Looking south for inspiration, Delhi’s Aam Aadmi Party government announced last week a scheme for making low-cost meals available to the urban poor. On the lines of the popular Amma Canteens in Tamil Nadu, AAP claims it will launch “Aam Aadmi Canteens” all over Delhi where nutritious breakfast, lunch and dinner will be served for as little as Rs 5 and Rs 10.

The Aam Aadmi Canteens, which chief minister Arvind Kejriwal wants to launch within two months, are an attempt to trump former CM Sheila Dikshit’s Jan Aahar Yojana stalls, where meals cost Rs 18.

Populist food schemes for low-income urban masses are not new. Several states have attempted similar schemes, where the government provides heavily subsidised food grains and other material to stalls run by local non-profits or self-help groups, so that freshly cooked meals can be sold to the poor at low rates.

Not all of these schemes, however, have been successful. In Maharashtra, for instance, the Zunka Bhakar scheme was brought in with much fanfare by one government, and promptly kicked out by the next (though not without a fight). In Tamil Nadu, meanwhile, the Amma Canteens that Kejriwal wants to emulate have been widely touted as a successful welfare scheme despite questions raised by political rivals.

How Zunka Bhakar canteens died out...

In 1995, the Shiv Sena-BJP government in Maharashtra opened more than 6,000 low-cost canteens across Maharashtra in a scheme named after a popular local dish: Zunka Bhakar.

The aim of the scheme was to provide simple, nutritious food to daily wage workers and the urban poor at an extremely subsidised rate: one rupee for a plate of zunka (gram flour curry) and bhakar (jowar or bajra roti). The state government allotted land to set up small Zunka Bhakar stalls that it gave to unemployed citizens to run.

It took four years for the scheme to hit major roadblocks. Soon afterwards, the Congress-NCP government came into power in 1999. It stopped the grants for subsidies to Zunka Bhakar stall owners. Even during the Shiv Sena's rule, there had been complaints that meals were not being sold at the promised one-rupee rate, but the new government claimed that the scheme was riddled with many irregularities. Not only had stall owners increased the price of the subsidised food, many were also treating Zunka Bhakar centres as fast-food restaurants stocked with other food and drink, and some had further sub-let their stalls at substantial rents.

In 2000, the government decided to scrap the scheme, and a group of stall owners retaliated by taking the government to the Bombay High Court on the grounds that the state was snatching away their livelihoods. The case went all the way up to the Supreme Court, which upheld the state government’s decision in 2006.

“Ending our Zunka Bhakar scheme was nothing but a political move,” said Arvind Sawant, a Shiv Sena parliamentarian from Mumbai, dismissing the alleged “irregularities” in the scheme. If stall owners were selling additional fast-food items on their menu, he says, it was only because the one-rupee meals did not bring them enough revenue to survive. “Many of the stalls were run very well by our own people. I’m not saying there were no black sheep, but there was no need to shut down the whole scheme.”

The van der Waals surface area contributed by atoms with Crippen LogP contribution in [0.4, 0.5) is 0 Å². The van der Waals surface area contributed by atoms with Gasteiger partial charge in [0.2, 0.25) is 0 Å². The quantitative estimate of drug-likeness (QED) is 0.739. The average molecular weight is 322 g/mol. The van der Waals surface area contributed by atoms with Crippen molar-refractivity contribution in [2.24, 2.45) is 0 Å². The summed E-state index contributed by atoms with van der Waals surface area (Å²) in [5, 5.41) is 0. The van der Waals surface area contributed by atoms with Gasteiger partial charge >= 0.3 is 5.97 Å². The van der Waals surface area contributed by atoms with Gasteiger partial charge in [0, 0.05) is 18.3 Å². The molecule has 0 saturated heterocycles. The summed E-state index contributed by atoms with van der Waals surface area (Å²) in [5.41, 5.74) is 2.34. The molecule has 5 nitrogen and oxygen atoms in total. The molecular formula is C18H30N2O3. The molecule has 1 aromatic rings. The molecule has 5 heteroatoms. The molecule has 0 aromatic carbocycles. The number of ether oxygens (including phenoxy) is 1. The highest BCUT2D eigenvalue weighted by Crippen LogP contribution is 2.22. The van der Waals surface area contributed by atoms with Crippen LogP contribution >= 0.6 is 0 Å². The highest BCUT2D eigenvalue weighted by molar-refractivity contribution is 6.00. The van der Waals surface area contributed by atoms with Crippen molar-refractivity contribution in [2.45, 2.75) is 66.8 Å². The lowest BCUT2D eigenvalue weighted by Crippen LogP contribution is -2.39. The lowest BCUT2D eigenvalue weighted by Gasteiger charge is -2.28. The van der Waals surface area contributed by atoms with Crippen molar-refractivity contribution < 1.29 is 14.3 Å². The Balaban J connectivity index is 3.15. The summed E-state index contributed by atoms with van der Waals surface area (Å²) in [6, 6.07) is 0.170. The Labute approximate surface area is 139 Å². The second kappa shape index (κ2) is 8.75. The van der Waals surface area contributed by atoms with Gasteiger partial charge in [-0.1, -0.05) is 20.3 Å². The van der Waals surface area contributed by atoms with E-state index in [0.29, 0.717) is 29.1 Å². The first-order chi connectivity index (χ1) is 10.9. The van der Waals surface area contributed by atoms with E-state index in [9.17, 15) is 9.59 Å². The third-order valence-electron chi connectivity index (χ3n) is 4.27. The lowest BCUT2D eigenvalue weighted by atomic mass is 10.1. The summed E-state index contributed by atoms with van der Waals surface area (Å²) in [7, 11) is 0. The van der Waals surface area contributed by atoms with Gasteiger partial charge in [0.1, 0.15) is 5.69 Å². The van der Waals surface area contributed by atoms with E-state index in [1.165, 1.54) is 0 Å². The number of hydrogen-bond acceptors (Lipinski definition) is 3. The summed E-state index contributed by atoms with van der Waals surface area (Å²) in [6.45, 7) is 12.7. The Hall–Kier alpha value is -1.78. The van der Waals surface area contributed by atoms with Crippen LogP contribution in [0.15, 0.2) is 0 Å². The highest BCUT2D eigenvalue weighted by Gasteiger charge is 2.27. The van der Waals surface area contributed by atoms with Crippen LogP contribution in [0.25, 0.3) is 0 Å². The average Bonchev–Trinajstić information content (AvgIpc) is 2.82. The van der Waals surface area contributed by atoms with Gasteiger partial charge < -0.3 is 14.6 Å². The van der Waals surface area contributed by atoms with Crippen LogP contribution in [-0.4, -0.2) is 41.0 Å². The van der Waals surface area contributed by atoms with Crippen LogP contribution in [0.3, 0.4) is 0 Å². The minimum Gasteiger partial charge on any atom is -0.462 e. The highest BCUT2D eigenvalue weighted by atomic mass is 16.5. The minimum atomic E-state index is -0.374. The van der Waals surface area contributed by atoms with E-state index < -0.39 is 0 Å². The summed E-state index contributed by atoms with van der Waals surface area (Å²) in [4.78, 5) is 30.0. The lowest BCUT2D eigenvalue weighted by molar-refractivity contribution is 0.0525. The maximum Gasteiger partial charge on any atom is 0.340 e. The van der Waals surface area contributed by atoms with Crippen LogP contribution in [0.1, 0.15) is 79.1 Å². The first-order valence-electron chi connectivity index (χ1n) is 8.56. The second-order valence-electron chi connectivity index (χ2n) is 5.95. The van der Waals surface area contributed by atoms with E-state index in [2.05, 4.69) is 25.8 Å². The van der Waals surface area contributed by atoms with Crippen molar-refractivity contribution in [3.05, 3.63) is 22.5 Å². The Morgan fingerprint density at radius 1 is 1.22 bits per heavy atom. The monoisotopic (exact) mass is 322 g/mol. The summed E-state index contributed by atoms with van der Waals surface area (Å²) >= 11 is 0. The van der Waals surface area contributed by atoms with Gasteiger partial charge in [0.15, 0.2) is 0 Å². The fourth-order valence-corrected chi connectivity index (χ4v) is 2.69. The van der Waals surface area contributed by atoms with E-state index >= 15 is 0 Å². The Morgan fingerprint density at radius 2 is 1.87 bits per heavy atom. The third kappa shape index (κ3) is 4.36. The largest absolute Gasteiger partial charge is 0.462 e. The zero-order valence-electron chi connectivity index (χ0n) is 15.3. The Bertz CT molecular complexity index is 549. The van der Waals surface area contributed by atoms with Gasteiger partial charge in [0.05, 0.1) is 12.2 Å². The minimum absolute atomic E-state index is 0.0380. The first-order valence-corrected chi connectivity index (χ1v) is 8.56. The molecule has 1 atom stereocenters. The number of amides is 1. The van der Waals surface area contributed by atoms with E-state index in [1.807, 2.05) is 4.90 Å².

The Zunka Bhakar scheme was officially called off in 2007, with the government cancelling licences of around 801 stalls owners. Despite this, several restaurants and canteens in Mumbai running in place of the stalls still display the ‘Zunka Bhakar’ brand name on their boards.

...but Amma Canteens are working

Named after the popular appellation for chief minister J Jayalalithaa, Tamil Nadu’s Amma Unavagam scheme has been winning praise from several quarters since its launch in 2013. At the Amma Canteens in Chennai and nine other cities in the state, idlis are available for Re 1, curd-rice for Rs 3 and a plate of sambar-rice for Rs 5.

In Chennai itself, there are more than 225 canteens run by women’s self-help groups and subsidised at both the city and state level. The civic corporation incurs an annual cost of Rs 65 crore to run the canteens, while the state government provides 750 tonnes of subsidised rice to the city each month.

The scheme, though massively popular, hasn’t been blame-free. In April, the city corporation’s opposition leader, M Bhuvaneswari, alleged that each canteen in Chennai had been running at a loss of at least Rs 2.1 crore, which would add up to be too much for the city’s exchequer.

Chennai’s civic chief, however, believes the expense is as justified as any other government welfare scheme, including the provision of subsidised water, power and transport. “The canteens feed at least two lakh people from the poorest sections of the city every day, so I would say that Rs 65 crore is not a big amount for the corporation to bear,” said Vikram Kapur, the commissioner of Chennai’s municipal corporation.

The very name of the Amma Canteens would suggest that they’re sustained by the popularity of the chief minister, but Tamil Nadu – economist Amartya Sen has pointed out – has a history of delivering efficient public services. The mid-day meal scheme that is now implemented in government-run schools across the country, for instance, had first been initiated in Tamil Nadu.

“A genuinely good scheme that is welcomed by the public is likely to continue irrespective of the government that is in power,” said Kapur.